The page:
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    @jpmc26 It must be worth it to help people with beginner questions, otherwise nobody would do it. At the moment, nobody benefits and just everyone is mad that these questions even exist. – Christopher Oezbek Jul 12 at 21:20
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    @jpmc26 A beginner sandbox would help to address this very visible / annoying tendency of people to still show up at SO even though we give them a -7 downvote. – Christopher Oezbek Jul 12 at 21:23
  • @ChristopherOezbek "It must be worth it to help people with beginner questions, otherwise nobody would do it." People derive perceived benefit from doing it, yes. However, they're contributing to the dilution of SO's useful information pool in doing so. They're not benefiting the site's goal or future readers; they're benefiting themselves according to their own agenda, whether that's simply acquiring reputation, giving themselves a warm and fuzzy feeling, or whatever else. – jpmc26 Jul 12 at 21:23
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    @jpmc26 That's why I believe we must hide these low quality questions. Let people deal with it who are charitable for reputation pennies. – Christopher Oezbek Jul 12 at 21:30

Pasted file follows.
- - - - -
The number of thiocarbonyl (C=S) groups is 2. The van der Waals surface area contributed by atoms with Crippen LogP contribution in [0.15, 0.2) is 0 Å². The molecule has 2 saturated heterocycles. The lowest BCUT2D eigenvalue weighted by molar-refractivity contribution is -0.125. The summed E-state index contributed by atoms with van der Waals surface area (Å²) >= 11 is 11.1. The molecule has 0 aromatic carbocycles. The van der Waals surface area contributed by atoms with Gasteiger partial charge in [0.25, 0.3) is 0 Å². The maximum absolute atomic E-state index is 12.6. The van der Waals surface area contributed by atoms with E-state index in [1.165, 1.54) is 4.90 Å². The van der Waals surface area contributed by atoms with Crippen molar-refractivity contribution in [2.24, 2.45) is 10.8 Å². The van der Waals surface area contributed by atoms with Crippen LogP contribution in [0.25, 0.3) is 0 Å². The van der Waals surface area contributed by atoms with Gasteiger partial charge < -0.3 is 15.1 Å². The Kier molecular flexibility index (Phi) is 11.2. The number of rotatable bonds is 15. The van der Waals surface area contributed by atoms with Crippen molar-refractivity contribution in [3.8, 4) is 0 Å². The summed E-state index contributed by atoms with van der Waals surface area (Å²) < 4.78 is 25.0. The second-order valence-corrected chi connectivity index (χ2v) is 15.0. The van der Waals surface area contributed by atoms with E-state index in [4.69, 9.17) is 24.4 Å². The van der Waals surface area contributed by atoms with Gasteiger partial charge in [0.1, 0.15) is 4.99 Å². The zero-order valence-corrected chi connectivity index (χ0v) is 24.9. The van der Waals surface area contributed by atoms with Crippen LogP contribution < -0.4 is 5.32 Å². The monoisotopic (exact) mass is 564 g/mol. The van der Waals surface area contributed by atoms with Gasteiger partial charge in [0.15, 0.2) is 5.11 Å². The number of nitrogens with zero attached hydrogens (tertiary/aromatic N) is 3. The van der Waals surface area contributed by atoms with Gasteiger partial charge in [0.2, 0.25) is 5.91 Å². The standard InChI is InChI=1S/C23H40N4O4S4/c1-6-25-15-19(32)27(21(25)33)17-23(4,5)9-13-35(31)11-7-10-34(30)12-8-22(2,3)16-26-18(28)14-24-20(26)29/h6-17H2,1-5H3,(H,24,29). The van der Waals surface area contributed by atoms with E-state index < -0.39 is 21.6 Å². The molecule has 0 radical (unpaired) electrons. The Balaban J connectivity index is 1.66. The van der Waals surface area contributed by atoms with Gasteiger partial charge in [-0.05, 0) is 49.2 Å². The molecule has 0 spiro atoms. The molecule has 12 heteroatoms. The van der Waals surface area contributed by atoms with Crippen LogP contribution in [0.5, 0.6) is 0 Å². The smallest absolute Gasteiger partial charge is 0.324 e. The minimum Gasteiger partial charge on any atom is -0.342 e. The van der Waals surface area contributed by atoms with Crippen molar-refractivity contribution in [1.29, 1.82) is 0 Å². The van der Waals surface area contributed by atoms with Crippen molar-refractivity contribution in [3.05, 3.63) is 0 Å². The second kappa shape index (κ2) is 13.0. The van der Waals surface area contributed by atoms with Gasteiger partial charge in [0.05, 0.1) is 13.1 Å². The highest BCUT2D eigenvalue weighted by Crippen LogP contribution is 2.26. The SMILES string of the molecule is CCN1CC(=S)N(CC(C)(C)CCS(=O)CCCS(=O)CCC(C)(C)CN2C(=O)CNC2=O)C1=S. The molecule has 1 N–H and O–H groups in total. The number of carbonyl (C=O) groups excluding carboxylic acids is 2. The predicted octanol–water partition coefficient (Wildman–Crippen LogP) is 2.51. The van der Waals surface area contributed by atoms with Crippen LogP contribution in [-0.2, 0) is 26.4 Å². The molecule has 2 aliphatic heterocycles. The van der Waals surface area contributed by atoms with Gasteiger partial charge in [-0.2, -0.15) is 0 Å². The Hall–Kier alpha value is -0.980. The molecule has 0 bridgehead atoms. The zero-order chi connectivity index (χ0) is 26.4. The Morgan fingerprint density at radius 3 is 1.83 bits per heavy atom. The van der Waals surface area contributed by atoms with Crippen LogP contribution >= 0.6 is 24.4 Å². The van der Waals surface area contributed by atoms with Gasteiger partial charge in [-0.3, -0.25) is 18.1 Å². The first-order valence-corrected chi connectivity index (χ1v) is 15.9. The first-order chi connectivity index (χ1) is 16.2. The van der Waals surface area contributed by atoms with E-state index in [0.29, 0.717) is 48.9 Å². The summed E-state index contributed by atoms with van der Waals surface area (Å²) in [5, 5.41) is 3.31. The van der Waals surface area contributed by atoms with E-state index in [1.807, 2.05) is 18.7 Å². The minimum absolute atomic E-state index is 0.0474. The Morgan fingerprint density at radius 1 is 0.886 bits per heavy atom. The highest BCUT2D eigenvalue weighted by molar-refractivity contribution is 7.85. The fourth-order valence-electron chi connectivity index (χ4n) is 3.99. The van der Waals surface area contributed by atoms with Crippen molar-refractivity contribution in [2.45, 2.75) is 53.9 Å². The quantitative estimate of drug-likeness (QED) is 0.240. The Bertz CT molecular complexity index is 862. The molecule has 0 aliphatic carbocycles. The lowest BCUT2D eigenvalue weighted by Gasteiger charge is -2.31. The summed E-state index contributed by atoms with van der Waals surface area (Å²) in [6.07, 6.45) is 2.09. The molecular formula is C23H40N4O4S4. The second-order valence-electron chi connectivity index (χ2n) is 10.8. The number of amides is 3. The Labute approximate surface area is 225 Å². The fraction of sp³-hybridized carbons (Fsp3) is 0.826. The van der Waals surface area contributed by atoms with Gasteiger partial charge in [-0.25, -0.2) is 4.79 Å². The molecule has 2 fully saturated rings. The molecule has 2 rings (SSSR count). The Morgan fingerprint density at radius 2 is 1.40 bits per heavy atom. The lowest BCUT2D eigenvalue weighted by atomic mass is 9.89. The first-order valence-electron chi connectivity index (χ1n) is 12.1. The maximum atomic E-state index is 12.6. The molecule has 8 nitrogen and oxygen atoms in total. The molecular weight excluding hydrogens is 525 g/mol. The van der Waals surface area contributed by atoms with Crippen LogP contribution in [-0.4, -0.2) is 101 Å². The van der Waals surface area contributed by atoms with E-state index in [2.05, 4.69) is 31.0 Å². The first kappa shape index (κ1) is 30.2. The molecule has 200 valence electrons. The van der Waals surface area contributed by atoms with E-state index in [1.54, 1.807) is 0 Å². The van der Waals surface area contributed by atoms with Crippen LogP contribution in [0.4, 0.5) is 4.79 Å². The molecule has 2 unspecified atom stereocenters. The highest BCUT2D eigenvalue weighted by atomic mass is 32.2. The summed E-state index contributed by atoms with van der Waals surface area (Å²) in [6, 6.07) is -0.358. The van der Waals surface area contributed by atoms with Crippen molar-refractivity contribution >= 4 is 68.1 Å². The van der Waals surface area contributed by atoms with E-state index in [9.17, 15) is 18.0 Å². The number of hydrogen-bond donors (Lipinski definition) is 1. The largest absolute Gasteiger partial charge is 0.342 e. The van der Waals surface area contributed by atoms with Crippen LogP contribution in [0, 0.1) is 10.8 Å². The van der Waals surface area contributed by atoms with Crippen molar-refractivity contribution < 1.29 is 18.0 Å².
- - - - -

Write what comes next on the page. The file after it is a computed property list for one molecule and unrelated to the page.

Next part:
• This is a duplicate proposal: meta.stackoverflow.com/q/252781/1233251 – E_net4 is tired Jul 12 at 21:31
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    @ChristopherOezbek If you're going to forbid downvotes, you should just remove voting and reputation from them entirely. It's too open to abuse to allow them to gain reputation without the possibility of losing it. The result of doing that, though, will be that many, many of these people won't bother answering them. As for "pennies," no. People can and do get thousands of reputation points by quickly "answering" large quantities of low quality questions. – jpmc26 Jul 12 at 21:31
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    @jpmc26 Reputation is a core driver of engagement on SO, not utilizing it to encourage good behavior would be a waste. Just move every badge / achievement 500 up, put in a couple of limits how much can be earned. – Christopher Oezbek Jul 12 at 21:33
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    @E_net4theClose-voter Yeah, it's a little sad that such a proposal (and mine) gets so badly hit, when it is pretty clear that a policy split / tiering would make SO much more inhabitable for many. Even just the homework questions. – Christopher Oezbek Jul 12 at 21:37